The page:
A $1 million portfolio
{'GOLD_micro': 8.6, 'NASDAQ_micro': 2.7, 'SHATZ': 81.9, 'US2': 74.4, 
'JPY': 5.0, 'EDOLLAR': 34.2, 'KR3': 47.4, 'CORN': 3.2, 
'CRUDE_W_mini': 4.7, 'LEANHOG': 3.5, 'MXP': 14.7, 'GBP': 3.8, 
'NZD': 5.1, 'BTP': 6.0, 'LIVECOW': 6.7, 'BITCOIN': 10.4, 
'GAS_US_mini': 23.2, 'US10': 12.4, 'WHEAT': 3.4, 'KOSPI_mini': 11.5, 
'SOYBEAN': 2.4, 'OAT': 4.8, 'V2X': 6.1, 'EU-DIV30': 2.5, 'SMI': 1.5,
 'BOBL': 14.2, 'KR10': 9.7, 'COPPER': 1.3, 'FEEDCOW': 4.1,
 'BUND': 2.5, 'SP500_micro': 5.3, 'PLAT': 1.3, 'US20': 1.8, 
'EUR': 4.0, 'EUROSTX': 1.4, 'AUD': 3.2, 'VIX': 0.8}
36 markets. Not perhaps as much of an improvement as you'd have expected - there are diminishing returns to adding markets. 

A $100K portfolio
max_instrument_weight = 0.20
{'GOLD_micro': 2.4, 'KOSPI_mini': 1.4, 'SHATZ': 28.8, 'US2': 23.3, 
'JPY': 0.9, 'LEANHOG': 1.1, 'GAS_US_mini': 4.5, 'EDOLLAR': 8.0, 
'KR3': 5.4, 'NASDAQ_micro': 0.8, 'CRUDE_W_mini': 0.9, 'MXP': 2.8, 
'GBP': 0.9, 'BTP': 1.0, 'NZD': 0.7, 'KR10': 1.2}

A $50K portfolio 
max_instrument_weight = 0.33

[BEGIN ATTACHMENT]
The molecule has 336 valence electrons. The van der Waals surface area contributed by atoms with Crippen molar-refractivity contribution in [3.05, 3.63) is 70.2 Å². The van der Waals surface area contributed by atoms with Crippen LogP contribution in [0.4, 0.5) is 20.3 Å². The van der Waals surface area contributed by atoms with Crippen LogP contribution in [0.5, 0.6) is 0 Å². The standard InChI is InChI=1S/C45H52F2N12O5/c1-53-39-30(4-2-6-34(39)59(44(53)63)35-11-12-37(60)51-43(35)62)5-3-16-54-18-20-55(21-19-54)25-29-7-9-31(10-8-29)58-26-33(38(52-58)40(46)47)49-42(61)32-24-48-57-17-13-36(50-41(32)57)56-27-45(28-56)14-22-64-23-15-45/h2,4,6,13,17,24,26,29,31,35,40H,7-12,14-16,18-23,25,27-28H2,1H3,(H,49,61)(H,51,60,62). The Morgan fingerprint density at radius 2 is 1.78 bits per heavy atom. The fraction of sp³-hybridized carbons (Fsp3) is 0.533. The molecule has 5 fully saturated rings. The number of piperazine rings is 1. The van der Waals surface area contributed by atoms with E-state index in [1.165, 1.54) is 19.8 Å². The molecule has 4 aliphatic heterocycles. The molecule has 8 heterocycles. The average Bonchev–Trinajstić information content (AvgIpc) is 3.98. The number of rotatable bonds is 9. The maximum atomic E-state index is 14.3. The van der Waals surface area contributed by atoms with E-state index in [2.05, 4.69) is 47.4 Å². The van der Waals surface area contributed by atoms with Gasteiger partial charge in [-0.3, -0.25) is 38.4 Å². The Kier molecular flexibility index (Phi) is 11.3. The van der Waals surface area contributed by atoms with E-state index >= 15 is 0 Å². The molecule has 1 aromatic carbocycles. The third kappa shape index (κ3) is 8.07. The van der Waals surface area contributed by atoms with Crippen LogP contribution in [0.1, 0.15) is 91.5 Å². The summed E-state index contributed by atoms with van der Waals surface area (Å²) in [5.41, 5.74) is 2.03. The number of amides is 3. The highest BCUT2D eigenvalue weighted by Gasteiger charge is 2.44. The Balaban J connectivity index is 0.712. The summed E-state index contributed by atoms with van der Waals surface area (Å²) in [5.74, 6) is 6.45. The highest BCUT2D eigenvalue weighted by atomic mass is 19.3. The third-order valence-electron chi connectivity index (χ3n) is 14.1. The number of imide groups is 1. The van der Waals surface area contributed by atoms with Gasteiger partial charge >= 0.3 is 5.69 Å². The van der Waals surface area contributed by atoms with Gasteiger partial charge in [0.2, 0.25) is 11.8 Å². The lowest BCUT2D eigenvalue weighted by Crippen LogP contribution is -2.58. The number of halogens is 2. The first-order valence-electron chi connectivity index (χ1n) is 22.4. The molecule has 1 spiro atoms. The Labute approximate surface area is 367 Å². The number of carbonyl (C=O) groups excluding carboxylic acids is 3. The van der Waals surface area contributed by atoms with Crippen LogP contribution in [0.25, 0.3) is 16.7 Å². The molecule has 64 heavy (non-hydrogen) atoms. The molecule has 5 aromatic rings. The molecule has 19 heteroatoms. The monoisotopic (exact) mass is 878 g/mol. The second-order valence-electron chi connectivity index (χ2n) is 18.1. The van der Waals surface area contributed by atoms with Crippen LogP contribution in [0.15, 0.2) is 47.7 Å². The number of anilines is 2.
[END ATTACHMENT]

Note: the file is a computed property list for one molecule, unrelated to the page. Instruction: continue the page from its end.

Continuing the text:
{'GOLD_micro': 2.8, 'KOSPI_mini': 1.2, 'SHATZ': 9.8, 
'US2': 3.9, 'V2X': 0.9, 'EDOLLAR': 4.5, 'KR3': 4.3,
 'GAS_US_mini': 3.6, 'LEANHOG': 0.7, 'BITCOIN': 0.7, 
'JPY': 1.0, 'BOBL': 1.7, 'MXP': 0.8, 'EU-DIV30': 0.6}

Backtesting: I don't think so

I could very easily backtest the above code: reselecting a group of instruments every single year. However I don't see the point. I'm not expecting it to add performance value compared to a benchmark of just using my current set of instruments, or a randomly chosen set of instruments - performance per se isn't one of the things I'm considering. I wouldn't expect it do as well as the hypothetical portfolio where I can take unrounded positions (equivalent to having a much larger account size).

Running in production

To run this concept in production requires a few decisions to be made, and things to be set up: